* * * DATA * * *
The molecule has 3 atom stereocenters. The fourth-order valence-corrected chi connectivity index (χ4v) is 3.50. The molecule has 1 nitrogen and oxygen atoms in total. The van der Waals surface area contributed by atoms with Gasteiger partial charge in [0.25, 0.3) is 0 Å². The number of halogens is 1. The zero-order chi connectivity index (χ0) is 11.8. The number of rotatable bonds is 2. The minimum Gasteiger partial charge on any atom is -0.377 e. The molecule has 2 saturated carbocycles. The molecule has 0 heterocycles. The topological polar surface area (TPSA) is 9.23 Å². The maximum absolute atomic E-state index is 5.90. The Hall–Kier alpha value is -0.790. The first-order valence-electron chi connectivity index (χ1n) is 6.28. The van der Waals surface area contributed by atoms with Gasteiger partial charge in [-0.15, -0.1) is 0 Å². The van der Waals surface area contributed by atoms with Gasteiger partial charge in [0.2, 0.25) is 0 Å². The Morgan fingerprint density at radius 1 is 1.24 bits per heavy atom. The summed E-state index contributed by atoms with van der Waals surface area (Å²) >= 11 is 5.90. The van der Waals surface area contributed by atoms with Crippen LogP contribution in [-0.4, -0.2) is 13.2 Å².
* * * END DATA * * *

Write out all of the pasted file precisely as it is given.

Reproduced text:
The molecule has 3 atom stereocenters. The fourth-order valence-corrected chi connectivity index (χ4v) is 3.50. The molecule has 1 nitrogen and oxygen atoms in total. The van der Waals surface area contributed by atoms with Gasteiger partial charge in [0.25, 0.3) is 0 Å². The number of halogens is 1. The zero-order chi connectivity index (χ0) is 11.8. The number of rotatable bonds is 2. The minimum Gasteiger partial charge on any atom is -0.377 e. The molecule has 2 saturated carbocycles. The molecule has 0 heterocycles. The topological polar surface area (TPSA) is 9.23 Å². The maximum absolute atomic E-state index is 5.90. The Hall–Kier alpha value is -0.790. The first-order valence-electron chi connectivity index (χ1n) is 6.28. The van der Waals surface area contributed by atoms with Gasteiger partial charge in [-0.15, -0.1) is 0 Å². The van der Waals surface area contributed by atoms with Gasteiger partial charge in [0.2, 0.25) is 0 Å². The Morgan fingerprint density at radius 1 is 1.24 bits per heavy atom. The summed E-state index contributed by atoms with van der Waals surface area (Å²) >= 11 is 5.90. The van der Waals surface area contributed by atoms with Crippen LogP contribution in [-0.4, -0.2) is 13.2 Å².